- The proposed definition of close contact – “sharing the same indoor airspace” – is too vague and not sustainable for many employers. The requirements under the CDPH’s definition have resulted in a significant financial and personnel burden on employers. The CDPH’s recommendation that any close contact under this new definition be tested between three to five days after exposure is not justified given the miniscule amount of positive COVID-19 test results.
- Requiring a work-relatedness element for cases to contribute to a determination that the workplace is experiencing an Outbreak.
- Other important issues our coalition members identified in our planning and strategy sessions.
Earlier this week, InsideOSHA ran an article detailing the Cal/OSHA COVID-19 rulemaking, which included a nice summary of our coalition’s written comments.
Standards Board Meeting
Yesterday, September 15, 2022, the Cal/OSH Standards Board convened to hear public comment from interested stakeholders on the proposed non-emergency rule. Labor and management affiliated groups participated. Many employer groups, including our Employers COVID-19 Prevention Coalition, highlighted key concerns including:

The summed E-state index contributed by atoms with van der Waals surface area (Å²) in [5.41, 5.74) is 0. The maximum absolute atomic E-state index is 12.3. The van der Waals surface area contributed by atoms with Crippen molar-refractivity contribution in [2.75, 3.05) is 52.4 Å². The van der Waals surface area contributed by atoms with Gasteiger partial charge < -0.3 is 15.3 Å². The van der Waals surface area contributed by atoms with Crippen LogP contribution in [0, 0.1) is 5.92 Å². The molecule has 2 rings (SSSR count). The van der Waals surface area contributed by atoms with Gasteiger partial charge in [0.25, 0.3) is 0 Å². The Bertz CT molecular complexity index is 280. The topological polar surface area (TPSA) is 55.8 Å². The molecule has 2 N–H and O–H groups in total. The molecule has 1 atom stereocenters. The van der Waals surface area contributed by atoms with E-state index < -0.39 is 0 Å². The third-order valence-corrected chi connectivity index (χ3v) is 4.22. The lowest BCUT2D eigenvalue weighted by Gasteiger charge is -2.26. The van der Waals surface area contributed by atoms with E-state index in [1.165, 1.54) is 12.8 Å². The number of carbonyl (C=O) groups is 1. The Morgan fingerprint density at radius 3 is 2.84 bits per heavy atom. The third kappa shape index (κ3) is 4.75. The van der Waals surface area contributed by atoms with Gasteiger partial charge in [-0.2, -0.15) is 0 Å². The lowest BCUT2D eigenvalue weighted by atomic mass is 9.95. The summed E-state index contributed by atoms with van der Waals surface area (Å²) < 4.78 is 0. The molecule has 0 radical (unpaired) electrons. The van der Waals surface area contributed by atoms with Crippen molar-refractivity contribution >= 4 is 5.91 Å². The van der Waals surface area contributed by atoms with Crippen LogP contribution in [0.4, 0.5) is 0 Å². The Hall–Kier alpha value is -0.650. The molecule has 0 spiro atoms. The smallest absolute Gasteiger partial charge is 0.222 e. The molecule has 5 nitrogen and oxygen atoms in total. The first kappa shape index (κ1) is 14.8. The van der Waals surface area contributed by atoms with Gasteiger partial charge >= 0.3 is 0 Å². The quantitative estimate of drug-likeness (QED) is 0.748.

- Lack of need for a permanent rule
- Concerns and uncertainty around the new broader definition of “close contact”
- Continued challenges and burden associated with contact tracing requirements
- Ongoing problems and costs implementing the onerous Outbreak provisions with little impact on spread of the virus
Labor representative spoke as well, mostly supporting the adoption of the 2-year standard, with a strong push to re-insert the exclusion pay requirement that has been in the ETS back into the proposed permanent rule.
Some board members expressed concerns about the draft, and expressed their own view that the draft should re-add exclusion pay before a vote. To make such a change, the Standards Board would need to issue a “15-day change notice” to permit further public comment. So the next development will be either a 15-day change notice, meaning there will be changes from this draft prior to the vote, or we see a final proposed rule that is essentially the same as the current proposal and the Board proceeds to a vote later this year.